In 1954, in an American state called Alabama, a woman by the name of Ann Hodges was taking a nap on her couch. As she slept, a black rock, a bit bigger than a grapefruit, burst through her ceiling, bounced off her furniture, and nailed her in the thigh.
The meteorite didn’t kill her. It did, however, leave a massive bruise, which some say looked like a massive pineapple. But I’ve seen the photos, and it reminds me of a giant feather, as if it fell off an angel’s wing. This incident would send Ann Hodges into the pages of history, as the first recorded victim of a meteorite.
(BTW, a meteorite is a space object that falls through our atmosphere. It lands here on Earth, instead of burning up into nothing, as a shooting star does. It’s like a chunk of rock.)
The second recorded victim of a meteorite should have been my mama. It was the 26th of April, 1994. Mama was up late doing laundry outside. “I wanted no obligations for the next day,” she later said, “except the one that mattered most.”
So scrub-scrub-rub-a-dub-dub my mother went, making sure the clothes were clean for herself and her new husband. She worked under the cover of God’s night tent, which twinkle-twinkled like fireflies. Head down, too focused on her work, she never noticed that the sky was crying bright, fiery tears.
My father still remembers the day. He was captivated by the sky’s show, and imagined it was God celebrating the dawn of South Africa’s freedom. The sight drew him in so completely, that he uttered not a single word to his wife to take look. “In all my life, I’ve never seen anything like it,” he said, “and I haven’t seen anything that compares since.”
One bundle of light shot downwards, closer than the rest. Tata opened his mouth, but no sound emerged. Into this peace, where there was only the sound of snoring horses and my mama’s washing going shh-shh-plop-plop, the object hurtled.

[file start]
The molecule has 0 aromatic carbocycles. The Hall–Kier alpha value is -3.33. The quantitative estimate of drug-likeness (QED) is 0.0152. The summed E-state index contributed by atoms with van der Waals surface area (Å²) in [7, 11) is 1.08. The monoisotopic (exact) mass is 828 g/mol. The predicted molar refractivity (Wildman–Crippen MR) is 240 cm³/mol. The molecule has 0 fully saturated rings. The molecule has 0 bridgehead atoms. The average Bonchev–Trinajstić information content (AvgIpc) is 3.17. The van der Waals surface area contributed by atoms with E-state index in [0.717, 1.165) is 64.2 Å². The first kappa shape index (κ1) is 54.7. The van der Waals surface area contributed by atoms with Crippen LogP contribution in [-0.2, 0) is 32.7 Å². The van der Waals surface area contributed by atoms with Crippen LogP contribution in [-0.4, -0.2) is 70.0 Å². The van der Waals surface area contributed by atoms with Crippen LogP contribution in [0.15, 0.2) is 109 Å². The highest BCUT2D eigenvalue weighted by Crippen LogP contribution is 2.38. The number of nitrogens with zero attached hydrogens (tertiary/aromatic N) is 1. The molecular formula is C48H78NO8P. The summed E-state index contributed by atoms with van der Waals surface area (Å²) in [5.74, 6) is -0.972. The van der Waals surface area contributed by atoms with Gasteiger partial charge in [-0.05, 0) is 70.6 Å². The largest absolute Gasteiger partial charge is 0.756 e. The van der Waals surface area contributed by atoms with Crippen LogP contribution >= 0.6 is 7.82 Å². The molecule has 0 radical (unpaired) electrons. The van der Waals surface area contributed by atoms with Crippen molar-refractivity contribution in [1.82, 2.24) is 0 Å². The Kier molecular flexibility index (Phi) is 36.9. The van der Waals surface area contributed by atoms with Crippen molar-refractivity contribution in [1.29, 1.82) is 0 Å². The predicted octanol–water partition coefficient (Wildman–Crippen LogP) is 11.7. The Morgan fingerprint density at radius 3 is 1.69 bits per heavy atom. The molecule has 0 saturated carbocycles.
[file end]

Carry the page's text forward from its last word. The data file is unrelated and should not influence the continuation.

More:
“Ai!” Mama yelped, as a mighty splash filled the night.
A horse snorted in surprise as Tata rushed over to find Mama clutching her left arm. Water was everywhere, the clothes and soap had slumped into the tub, and a peculiar smell rose up into the air, like an undulating cobra.
He said, “My wife, are you okay?”
“Do I look like I’m fine, my husband?”
Alarmed, Papa had suggested going to the clinic the next day.
“We don’t have time for that,” Mama had said, and smeared her injured arm in a gel she made of sour fig, aloe, and other ingredients lost to the tale.
“I stood in that line all the next day and voted,” she proudly says, every single time this story is told. “I never complained. Because I was, for the first time, making my mark, with people who had waited their whole lives to do the same.”
Later, when the tub was emptied, they found a small rock, shaped like a chicken dropping, between the size of a grape and a lychee. She was lucky it had only grazed her, rather than scoring a direct hit, given the length of the injury.
On its own, the mysterious rock looked mostly harmless. It was perfectly smooth, but it was the speed it travelled that burned my mother. It left two indentations, which my Tata often calls, “the thumbprints of angels”.
My mother’s scar is nothing like Ann Hodges’. It looks like the talon of hawk dragged down the inside of her forearm, in search of her bones. But she wears it proudly, as well as the rock that caused the damage, on a leather thong.
“Sometimes, Khanyisa,” Mama says, “you have to feel pain in order to move forward.”
Tell us: What do you think ‘you have to feel pain in order to move forward’ means?